Articles: Cooling

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Cooling Efficiency Tests

The results of our cooling efficiency tests are summed up in the diagram and table below:

As we can see, Archon turned out 3-5°C more efficient than Macho in all modes including the quietest one when there is only one fan working at 810 RPM. However, since Archon is almost twice as expensive as Macho, we believe that it is not the winner here. In this respect it would make more sense to compare Macho against a cooler priced at $40 and we are indeed going to do so later on. Moreover, we will compare it against more than one cooler. And in the meanwhile let’s check out the potential of Thermalright HR-02 Macho during maximum CPU overclocking experiments:

Thermalright HR-02 Macho (one TY-140 at 1260 RPM)

The new Thermalright cooler with one default fan working at its maximum speed turned out capable of making our processor work stably at 4400 MHz with 1.44375 V voltage and 88°C maximum temperature of the hottest core, as well as at 4450 MHz frequency with 1.45625 V voltage and 92°C temperature. Further processor overclocking turned out impossible, so we had to replace its fan with a more powerful Scythe Slip Stream 140 at 1710 RPM maximum speed:

As a result, we were able to lower peak processor temperature by 6°C at 4450 MHz and hit the maximum frequency for our processor – 4500 MHz at 1.46875 V and 90°C core temperature:

Thermalright HR-02 Macho (one SS-140 at 1710 RPM)

The obtained results are a remarkable achievement for a 40-dollar CPU cooler, because they are more common for processor coolers from upper price segment (not all, though) as well as liquid-cooling systems.

As for the comparison between Thermalright HR-02 Macho and its direct competitors, here is what we propose. Our regular readers may have noticed that lately the only thing different in our permanent testbed and testing was the room temperature. Other than that everything is identical, we use the same exact case and the case fans rotate with identical speeds, we use the same components and same thermal paste for our processor, the same software and even the same mainboard BIOS version. And since the CPU temperature depends linearly on the temperature of its surroundings, we can introduce a temperature delta for each result and then sum everything up in a single table and diagram:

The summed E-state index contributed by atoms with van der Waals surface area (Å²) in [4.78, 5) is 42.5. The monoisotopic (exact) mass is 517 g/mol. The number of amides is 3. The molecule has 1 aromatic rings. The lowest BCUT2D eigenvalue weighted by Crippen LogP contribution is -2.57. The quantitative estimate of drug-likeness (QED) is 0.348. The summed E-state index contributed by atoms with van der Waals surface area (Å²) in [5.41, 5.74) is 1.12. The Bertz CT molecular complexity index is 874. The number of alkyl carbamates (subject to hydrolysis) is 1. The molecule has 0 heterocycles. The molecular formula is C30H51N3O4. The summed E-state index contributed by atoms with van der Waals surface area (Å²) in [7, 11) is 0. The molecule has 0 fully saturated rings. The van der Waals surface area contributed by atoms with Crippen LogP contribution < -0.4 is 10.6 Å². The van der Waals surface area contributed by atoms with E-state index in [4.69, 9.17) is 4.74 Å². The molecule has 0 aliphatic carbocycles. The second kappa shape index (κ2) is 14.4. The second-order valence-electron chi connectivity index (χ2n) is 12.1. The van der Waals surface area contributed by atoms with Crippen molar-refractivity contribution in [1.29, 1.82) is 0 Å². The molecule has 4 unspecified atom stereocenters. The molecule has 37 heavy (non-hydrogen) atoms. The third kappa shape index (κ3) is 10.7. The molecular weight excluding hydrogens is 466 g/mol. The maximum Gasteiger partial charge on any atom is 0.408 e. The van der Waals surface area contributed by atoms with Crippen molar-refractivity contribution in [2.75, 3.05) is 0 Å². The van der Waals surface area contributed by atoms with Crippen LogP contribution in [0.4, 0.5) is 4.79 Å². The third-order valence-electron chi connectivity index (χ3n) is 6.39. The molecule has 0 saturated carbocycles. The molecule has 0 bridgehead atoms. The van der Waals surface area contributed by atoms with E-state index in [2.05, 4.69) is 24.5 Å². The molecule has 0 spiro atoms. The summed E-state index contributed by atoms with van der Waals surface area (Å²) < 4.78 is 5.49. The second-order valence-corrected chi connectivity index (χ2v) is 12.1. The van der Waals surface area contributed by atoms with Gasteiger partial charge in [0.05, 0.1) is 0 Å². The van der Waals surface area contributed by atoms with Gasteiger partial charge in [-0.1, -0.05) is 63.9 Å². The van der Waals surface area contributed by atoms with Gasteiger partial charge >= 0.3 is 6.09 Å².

The fire-red color indicates peak temperature of the hottest processor core taking into account the room temperature delta (brought down to 25°C). The green color indicates the changes in noise levels in corresponding test modes:

As we see, at maximum rotation speed of its default fan, Thermalright HR-02 Macho is 3°C better than its closest competitors, such as similarly priced Zalman CNPS10X Performa ($40) and Thermalright True Spirit ($30) with the fans rotating at their maximum speed. However, the difference in generated noise in this case is tremendous. At 810 RPM Macho’s advantage over True Spirit increases to 8°C, and over CNPS10X Performa – to 11°C. It looks like for the latter cooler, which used to the one of the leaders in the mainstream segment, the victory days are over now that Macho is here.

The next diagram sums up the results of our maximum CPU overclocking tests. Besides the frequencies, it also shows maximum temperatures (taking into account the delta value) and the level of noise. Unlike the previous summary diagram, here all participants have been tested in their default configurations (i.e. without any additional or replacement fans). The only exception is Prolimatech Genesis, which is shipped without any fans at all:

Here Thermalright HR-02 Macho performs very confidently. Just like Archon cooler, it boasts the lowest level of noise among all testing participants.

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